That said, large class sizes might offer you other advantages. For instance, you will be able to network with a larger pool of students. This will increase your chances of finding classmates with like-minded interests.
Moreover, this also means bigger alumni, which can be beneficial for finding work in the future. But it will also instil fierce competition. And if you are able to graduate in the top 10% of the class, this can be more valuable to the employer’s eyes.
For the majority of students, location is one of the key factors that come into play when choosing a law school. This is also practical in many ways. If you attend law school in the region where you want to work, you can start investing in your career sooner.
For instance, you can build a network that is critical to finding employment. Some students also might want to go to a law school in their own state for the proximity of their homes.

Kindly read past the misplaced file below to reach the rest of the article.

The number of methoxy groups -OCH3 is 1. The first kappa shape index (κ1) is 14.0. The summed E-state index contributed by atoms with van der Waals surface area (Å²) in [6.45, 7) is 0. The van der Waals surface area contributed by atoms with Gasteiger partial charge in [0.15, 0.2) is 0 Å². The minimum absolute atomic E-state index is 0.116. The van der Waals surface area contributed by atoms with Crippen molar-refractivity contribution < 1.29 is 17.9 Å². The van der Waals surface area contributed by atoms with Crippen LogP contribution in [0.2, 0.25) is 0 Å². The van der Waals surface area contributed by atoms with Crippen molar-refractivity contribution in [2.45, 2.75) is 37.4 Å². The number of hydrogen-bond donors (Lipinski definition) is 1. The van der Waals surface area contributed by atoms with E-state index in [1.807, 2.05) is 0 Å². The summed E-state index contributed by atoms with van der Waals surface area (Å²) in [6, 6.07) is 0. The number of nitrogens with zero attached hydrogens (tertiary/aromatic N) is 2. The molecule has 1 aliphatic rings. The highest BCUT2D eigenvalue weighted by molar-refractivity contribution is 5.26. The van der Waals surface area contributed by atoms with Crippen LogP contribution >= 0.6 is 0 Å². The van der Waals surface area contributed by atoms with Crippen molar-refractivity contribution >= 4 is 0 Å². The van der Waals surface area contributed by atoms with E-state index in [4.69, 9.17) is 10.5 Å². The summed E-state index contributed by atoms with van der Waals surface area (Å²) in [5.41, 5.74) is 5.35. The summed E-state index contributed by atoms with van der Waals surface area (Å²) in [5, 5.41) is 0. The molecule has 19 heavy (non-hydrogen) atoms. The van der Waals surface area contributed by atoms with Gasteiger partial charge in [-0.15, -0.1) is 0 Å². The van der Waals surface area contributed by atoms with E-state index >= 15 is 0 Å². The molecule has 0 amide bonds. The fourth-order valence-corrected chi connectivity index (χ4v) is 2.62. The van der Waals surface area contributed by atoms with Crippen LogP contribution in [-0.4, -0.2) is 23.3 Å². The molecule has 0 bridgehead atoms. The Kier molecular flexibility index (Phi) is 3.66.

8. Talk to the alumni and current students
There is no point in choosing a prestigious school if you think you will not fit there. It certainly carries weight to say that you graduated from the Ivy League uni, but the most important factor is that you feel comfortable there. And what better way to find this out other than to talk to the students. Thanks to the internet, you can easily find student forums to reach out to contacts.
You can even read reviews about professors and how their classes are, so you can choose the courses wisely. This step can offer you some unparalleled insight into the culture of the law school, giving you a clear picture of what to expect.
9. Internships and placements
Lastly, you should find out your prospects of landing employment before choosing a law school. Most students receive a pre-placement offer during their internship, and you must choose a location where you can easily find opportunities.
Good law schools would also have partnered with companies to hire their students. This will give you a priority and better chances than hunting for a job by yourself. So it would be a good idea to see if your chosen college has a dedicated placement cell that can help with your internships.
Once you have figured out what you are looking for in a law school, you will have a better idea of shortlisting your choices. You can then spend your energy crafting a well-tailored application that focuses on your aspirations.